by Joke Lübbecke
The El Niño – Southern Oscillation (ENSO) is a climate phenomenon that entails pronounced warm or cold surface anomalies in the eastern equatorial Pacific and has impacts on the weather around the globe. In a master level class students are introduced to some fundamental theories about ENSO. One of them, the so-called recharge-discharge oscillator, is based on the idea that there is a cycle of (1) building up heat content in the equatorial Pacific, (2) the peak of a warm event, i.e. El Niño, (3) a discharge of heat to the extra-tropics, and (4) the peak of the cold phase, i.e La Niña. Instead of just learning about this concept theoretically, we had an “ENSO crafternoon” where the students came up with experiments to demonstrate the cycle.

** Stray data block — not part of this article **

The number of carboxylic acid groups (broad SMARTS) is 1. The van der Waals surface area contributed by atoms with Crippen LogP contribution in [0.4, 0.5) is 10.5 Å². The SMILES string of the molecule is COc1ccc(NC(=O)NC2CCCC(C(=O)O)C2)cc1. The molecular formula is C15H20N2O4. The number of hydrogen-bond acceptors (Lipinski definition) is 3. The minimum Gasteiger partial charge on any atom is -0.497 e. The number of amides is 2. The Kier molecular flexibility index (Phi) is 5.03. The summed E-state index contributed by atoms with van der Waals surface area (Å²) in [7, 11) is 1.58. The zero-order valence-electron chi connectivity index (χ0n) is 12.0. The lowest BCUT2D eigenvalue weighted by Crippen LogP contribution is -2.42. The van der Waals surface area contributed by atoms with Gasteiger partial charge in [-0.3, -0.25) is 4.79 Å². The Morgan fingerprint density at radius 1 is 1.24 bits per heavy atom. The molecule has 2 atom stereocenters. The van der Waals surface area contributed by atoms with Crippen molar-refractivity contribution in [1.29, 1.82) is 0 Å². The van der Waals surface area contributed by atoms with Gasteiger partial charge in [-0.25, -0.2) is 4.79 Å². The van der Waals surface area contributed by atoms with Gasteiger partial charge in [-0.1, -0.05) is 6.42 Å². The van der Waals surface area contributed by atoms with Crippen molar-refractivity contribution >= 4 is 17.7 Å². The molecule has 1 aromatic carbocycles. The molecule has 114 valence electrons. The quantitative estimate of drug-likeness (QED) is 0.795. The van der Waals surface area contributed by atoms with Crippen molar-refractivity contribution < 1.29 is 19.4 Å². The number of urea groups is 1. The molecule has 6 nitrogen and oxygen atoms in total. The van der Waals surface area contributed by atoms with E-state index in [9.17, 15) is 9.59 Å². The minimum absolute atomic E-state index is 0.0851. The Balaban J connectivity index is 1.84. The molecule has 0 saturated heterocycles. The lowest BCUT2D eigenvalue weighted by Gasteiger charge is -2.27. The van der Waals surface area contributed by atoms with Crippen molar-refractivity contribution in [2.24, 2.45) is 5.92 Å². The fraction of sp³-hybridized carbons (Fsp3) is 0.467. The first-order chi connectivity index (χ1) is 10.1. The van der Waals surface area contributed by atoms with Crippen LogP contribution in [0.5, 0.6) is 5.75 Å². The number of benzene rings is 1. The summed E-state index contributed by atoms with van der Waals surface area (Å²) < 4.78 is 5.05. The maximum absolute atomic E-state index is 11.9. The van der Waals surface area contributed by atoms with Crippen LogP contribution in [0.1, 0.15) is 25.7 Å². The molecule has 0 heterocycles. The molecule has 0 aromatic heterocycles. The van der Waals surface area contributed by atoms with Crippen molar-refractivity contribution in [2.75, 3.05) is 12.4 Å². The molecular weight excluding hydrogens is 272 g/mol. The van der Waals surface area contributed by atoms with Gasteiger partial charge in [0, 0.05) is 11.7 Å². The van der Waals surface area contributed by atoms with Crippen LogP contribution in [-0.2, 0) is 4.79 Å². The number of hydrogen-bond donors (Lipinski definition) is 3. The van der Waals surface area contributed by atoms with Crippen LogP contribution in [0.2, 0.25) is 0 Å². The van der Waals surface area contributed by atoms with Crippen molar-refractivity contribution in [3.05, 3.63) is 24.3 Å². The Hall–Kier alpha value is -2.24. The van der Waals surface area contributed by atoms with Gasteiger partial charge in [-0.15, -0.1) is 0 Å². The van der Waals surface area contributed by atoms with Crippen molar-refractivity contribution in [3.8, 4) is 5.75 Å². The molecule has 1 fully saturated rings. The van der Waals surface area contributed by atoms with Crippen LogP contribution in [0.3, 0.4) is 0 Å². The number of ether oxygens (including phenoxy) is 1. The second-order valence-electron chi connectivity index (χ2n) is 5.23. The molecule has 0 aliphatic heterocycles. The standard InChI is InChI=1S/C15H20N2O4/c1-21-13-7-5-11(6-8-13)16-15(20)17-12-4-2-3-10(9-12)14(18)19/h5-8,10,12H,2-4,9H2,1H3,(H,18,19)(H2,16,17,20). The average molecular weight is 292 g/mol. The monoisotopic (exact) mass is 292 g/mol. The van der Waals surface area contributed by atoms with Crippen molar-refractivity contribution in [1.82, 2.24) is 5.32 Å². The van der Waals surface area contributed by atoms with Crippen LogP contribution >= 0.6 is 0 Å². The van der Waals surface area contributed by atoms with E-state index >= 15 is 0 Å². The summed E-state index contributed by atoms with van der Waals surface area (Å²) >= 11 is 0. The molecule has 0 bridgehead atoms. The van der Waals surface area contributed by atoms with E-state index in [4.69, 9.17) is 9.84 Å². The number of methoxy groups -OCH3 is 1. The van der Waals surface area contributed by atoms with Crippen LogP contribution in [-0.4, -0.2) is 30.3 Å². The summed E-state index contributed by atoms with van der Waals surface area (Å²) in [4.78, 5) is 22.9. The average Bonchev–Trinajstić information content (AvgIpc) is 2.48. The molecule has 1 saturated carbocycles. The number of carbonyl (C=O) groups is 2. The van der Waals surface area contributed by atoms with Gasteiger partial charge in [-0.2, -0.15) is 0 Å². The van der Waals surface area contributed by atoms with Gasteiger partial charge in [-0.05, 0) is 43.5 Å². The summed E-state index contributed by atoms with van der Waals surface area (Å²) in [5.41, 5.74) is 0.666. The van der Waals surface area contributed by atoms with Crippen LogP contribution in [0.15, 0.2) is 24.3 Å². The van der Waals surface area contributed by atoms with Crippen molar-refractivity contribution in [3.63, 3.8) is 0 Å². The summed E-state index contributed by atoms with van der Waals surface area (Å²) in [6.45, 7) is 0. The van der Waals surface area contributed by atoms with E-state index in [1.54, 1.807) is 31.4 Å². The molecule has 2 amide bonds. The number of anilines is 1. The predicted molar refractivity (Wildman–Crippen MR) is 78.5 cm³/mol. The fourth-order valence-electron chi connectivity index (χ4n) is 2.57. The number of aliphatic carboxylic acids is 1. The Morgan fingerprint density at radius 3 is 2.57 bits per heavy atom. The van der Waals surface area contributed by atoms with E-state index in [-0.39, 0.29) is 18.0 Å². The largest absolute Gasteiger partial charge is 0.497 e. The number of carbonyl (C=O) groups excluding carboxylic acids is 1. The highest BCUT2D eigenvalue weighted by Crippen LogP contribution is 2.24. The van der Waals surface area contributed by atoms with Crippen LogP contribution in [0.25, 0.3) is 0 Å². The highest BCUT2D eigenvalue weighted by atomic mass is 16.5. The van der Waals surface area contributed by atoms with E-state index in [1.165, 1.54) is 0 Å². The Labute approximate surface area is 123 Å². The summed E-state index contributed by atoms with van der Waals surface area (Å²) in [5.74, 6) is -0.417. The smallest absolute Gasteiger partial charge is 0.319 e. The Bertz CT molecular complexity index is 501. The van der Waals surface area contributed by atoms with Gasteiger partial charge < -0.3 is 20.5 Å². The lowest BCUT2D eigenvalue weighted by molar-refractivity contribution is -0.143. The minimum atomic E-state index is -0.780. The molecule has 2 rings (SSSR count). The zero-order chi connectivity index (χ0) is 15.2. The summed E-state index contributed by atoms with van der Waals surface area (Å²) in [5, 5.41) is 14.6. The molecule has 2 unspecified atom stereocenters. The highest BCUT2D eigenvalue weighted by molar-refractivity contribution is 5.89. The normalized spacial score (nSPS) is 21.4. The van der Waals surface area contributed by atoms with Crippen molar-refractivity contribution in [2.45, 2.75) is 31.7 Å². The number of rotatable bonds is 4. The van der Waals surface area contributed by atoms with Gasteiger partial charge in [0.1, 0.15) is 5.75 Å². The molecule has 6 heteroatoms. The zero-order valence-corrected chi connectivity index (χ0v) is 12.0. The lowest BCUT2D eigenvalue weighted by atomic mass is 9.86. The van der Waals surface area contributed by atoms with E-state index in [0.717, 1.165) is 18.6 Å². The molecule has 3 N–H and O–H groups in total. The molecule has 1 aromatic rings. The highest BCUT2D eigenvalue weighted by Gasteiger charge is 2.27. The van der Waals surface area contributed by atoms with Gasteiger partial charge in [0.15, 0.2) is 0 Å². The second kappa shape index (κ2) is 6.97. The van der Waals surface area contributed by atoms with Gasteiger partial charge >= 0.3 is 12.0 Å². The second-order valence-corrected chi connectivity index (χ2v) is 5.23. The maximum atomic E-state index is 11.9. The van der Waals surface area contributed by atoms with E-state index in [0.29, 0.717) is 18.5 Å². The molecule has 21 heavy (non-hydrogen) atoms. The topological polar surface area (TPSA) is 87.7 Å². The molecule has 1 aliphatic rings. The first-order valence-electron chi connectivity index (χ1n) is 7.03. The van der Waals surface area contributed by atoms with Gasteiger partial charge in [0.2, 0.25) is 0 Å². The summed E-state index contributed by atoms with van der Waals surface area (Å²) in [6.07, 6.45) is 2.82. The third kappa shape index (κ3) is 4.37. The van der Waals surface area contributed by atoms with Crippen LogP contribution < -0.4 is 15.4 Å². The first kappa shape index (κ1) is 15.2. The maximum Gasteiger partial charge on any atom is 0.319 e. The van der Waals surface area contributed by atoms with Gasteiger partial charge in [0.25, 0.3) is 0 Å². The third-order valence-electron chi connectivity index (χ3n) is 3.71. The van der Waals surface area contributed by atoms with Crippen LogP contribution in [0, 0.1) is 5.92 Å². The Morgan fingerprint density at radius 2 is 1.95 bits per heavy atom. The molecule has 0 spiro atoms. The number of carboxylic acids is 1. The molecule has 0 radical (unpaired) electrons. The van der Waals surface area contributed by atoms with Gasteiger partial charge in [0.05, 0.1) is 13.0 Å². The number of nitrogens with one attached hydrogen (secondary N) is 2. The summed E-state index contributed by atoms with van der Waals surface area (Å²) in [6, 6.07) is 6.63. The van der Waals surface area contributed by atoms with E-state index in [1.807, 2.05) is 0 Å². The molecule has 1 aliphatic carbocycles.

One group used a glass casserole as their Pacific Ocean, colored water as the cold subsurface layer and oil as the warm surface layer. With a hair dryer to turn on the trade winds and a syringe to facilitate recharge and discharge from and to the extra-tropics, they nicely visualized the transitions between the phases.
Another group got even more crafty and built an IKEA-style recharge oscillator that even included the impacts – little cloud and sun symbols that pop up where atmospheric deep convection is enhanced or decreased over unusually warm or cold water.